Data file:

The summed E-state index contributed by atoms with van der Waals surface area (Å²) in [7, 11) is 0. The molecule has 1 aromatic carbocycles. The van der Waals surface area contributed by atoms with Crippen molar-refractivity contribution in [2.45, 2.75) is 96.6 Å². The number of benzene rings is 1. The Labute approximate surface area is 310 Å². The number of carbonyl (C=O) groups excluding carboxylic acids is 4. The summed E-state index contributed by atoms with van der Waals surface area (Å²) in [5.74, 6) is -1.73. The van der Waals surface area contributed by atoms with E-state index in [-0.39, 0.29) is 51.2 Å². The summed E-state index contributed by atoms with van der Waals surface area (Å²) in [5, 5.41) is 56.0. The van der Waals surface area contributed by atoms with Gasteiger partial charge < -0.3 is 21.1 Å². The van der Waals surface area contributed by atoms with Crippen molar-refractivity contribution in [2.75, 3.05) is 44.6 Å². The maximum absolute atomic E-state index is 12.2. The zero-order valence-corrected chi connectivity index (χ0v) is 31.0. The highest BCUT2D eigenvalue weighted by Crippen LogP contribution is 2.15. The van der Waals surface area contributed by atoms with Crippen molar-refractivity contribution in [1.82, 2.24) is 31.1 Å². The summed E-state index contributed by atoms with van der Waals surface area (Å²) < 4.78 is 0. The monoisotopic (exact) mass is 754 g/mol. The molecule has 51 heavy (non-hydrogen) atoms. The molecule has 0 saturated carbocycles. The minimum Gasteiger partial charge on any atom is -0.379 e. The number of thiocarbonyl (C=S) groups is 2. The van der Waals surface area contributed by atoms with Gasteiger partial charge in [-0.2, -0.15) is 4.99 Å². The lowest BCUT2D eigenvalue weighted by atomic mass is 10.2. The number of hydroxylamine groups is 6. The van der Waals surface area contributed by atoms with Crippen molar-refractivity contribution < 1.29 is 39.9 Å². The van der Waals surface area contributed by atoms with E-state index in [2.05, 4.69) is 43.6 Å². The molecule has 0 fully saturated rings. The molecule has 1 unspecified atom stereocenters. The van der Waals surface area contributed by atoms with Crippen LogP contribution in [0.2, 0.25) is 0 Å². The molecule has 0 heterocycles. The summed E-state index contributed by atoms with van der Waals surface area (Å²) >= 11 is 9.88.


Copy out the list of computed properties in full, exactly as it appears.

The summed E-state index contributed by atoms with van der Waals surface area (Å²) in [7, 11) is 0. The molecule has 1 aromatic carbocycles. The van der Waals surface area contributed by atoms with Crippen molar-refractivity contribution in [2.45, 2.75) is 96.6 Å². The number of benzene rings is 1. The Labute approximate surface area is 310 Å². The number of carbonyl (C=O) groups excluding carboxylic acids is 4. The summed E-state index contributed by atoms with van der Waals surface area (Å²) in [5.74, 6) is -1.73. The van der Waals surface area contributed by atoms with E-state index in [-0.39, 0.29) is 51.2 Å². The summed E-state index contributed by atoms with van der Waals surface area (Å²) in [5, 5.41) is 56.0. The van der Waals surface area contributed by atoms with Gasteiger partial charge < -0.3 is 21.1 Å². The van der Waals surface area contributed by atoms with Crippen molar-refractivity contribution in [2.75, 3.05) is 44.6 Å². The maximum absolute atomic E-state index is 12.2. The zero-order valence-corrected chi connectivity index (χ0v) is 31.0. The highest BCUT2D eigenvalue weighted by Crippen LogP contribution is 2.15. The van der Waals surface area contributed by atoms with Crippen molar-refractivity contribution in [1.82, 2.24) is 31.1 Å². The summed E-state index contributed by atoms with van der Waals surface area (Å²) < 4.78 is 0. The monoisotopic (exact) mass is 754 g/mol. The molecule has 51 heavy (non-hydrogen) atoms. The molecule has 0 saturated carbocycles. The minimum Gasteiger partial charge on any atom is -0.379 e. The number of thiocarbonyl (C=S) groups is 2. The van der Waals surface area contributed by atoms with Gasteiger partial charge in [-0.2, -0.15) is 4.99 Å². The lowest BCUT2D eigenvalue weighted by atomic mass is 10.2. The number of hydroxylamine groups is 6. The van der Waals surface area contributed by atoms with Crippen molar-refractivity contribution < 1.29 is 39.9 Å². The van der Waals surface area contributed by atoms with E-state index in [2.05, 4.69) is 43.6 Å². The molecule has 0 fully saturated rings. The molecule has 1 unspecified atom stereocenters. The van der Waals surface area contributed by atoms with Crippen LogP contribution in [0.2, 0.25) is 0 Å². The molecule has 0 heterocycles. The summed E-state index contributed by atoms with van der Waals surface area (Å²) >= 11 is 9.88.